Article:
The M series (ca. 1960-1973)
The Akai M-series consists of various models. Except for the M-11D, they all have a built in main amplifier and until the M-8 model they worked on tubes. Most of these models are pretty old. As far as I know the oldest M-model dates from about 1960. The last in line was the M-11/D, a stranger in this series since its mechanical technique is way different. The M-9 is the first transistorized model from the M-series and the first one with built-in reel retainers.
The M-10 is the only 3 motor model from this series. The newer M-11/D has only one motor. Only the M-10 and M-11 have an auto-reverse capability.
Since the older M-sets are pretty difficult to find and since I don't have any information about those sets, I will only show some of their pictures which I have been collecting during the last couple of years. You will notice they all have the two knob tape operation system. The tape guide mechanism, the location of the flywheel, pinch roller and pause knob was also "standardized".
M-9 (ca. 1967-1969)
Just like most of the others, the M-9 has only one motor but four speeds. A capstan speed change sleeve is included to obtain the higher speeds. It has a 4-digit counter, an auto stop/shut off switch, a bass filter and a double headphones output. The main amplifier has 20W output per channel.
M-10 (ca. 1969-1971)
The M-10 has 3 motors and an auto reverse capability for a continuous reverse cycles. According to the 1971 Dutch Akai magazine, the M-10 is the X-200D with a main amplifier. And indeed the upper fart of the front is exactly the same. The M-10 has a three speed capstan motor and no speed change sleeve any more. This means, it couldn't run on 15 ips. The M-10 also has a 2x20 W main amplifier and has two integrated circuits 'on board'.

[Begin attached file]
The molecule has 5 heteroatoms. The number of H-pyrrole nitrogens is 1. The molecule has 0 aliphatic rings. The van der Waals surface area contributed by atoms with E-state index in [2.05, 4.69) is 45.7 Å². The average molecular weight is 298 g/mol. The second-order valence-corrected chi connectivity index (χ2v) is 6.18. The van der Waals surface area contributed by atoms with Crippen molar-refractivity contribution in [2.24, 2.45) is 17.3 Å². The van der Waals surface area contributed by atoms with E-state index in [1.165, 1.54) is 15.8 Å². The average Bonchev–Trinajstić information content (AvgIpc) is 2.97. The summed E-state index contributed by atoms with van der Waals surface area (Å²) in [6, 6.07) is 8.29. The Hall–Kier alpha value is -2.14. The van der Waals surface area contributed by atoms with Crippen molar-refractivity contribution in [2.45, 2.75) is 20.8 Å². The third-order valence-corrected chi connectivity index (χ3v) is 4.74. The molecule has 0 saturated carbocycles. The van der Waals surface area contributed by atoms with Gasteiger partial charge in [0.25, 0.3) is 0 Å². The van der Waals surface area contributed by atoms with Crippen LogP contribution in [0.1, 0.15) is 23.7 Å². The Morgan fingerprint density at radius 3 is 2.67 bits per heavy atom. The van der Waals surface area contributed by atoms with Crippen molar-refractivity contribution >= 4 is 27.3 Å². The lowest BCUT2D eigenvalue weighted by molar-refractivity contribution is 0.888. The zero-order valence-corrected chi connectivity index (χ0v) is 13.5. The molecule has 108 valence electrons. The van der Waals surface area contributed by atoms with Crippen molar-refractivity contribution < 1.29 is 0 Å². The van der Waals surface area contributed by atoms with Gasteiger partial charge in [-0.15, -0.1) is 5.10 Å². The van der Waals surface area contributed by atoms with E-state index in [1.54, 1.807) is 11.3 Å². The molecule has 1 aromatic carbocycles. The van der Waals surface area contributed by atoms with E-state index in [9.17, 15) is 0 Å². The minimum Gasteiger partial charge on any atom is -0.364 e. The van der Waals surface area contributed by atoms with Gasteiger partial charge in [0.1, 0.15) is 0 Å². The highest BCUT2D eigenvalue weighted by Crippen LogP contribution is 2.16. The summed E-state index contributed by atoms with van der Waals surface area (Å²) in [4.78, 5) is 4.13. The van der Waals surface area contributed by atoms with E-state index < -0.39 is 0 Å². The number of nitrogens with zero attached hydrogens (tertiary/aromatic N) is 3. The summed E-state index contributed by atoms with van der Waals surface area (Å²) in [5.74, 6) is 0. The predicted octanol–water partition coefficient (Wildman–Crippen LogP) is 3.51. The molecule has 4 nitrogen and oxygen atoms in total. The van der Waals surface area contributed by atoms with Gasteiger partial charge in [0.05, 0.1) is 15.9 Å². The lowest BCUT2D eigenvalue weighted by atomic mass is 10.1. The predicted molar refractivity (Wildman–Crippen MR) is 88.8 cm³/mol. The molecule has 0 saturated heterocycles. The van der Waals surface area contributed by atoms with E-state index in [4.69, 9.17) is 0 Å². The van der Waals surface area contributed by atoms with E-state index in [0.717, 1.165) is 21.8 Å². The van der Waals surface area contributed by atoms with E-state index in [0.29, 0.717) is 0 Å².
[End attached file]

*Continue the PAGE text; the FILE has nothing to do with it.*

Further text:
The M-10 has been available with both wooden and leather finish.
Of course a treble and a bass control knob is present as well as a three mode equalizer switch and a double headphones output just like the older M-9. The picture comes from the original M-10 flyer and was kindly given to me by Ian Gardiner from Christchurch, New Zealand.
The M-11 was the last set from the M-series and it is a bit of a stranger. The most striking difference between the M-11 and the older sets is the tape operation knob. The M-11 is the only Akai set which has a single knob for tape operation. This might be a copy of Sony. Since a lot of Sony sets used a single knob operation (until the TC-399 in the late seventies). This was much more complicated than the two knob sets which Akai has made for many years.
The M-11 has three heads but it doesn't have a three head system. It has one erase head, one combination GX recording/playback head for the forward direction and one GX head for reverse play. There aren't many Akai sets with a combination recording/playback head (only the GX-1820D and the GX-1900D come to my mind) so this is very rare.
Although a head which was pulled down by a solenoid was much more common in those days, it would have been too complicated in a mechanical single motor machine with no other solenoids.
The M-11 has an auto stop/auto shut off switch, a 2 mode tape selector switch for using either normal or S.R.T. tapes, a speed selector and two separated. The M-11 has two speeds: 3.75 ips and 7.5 ips. The M-11 has four belts including the counter belt, which means it's going to be difficult to find a good working one without worn belts after about 30 years.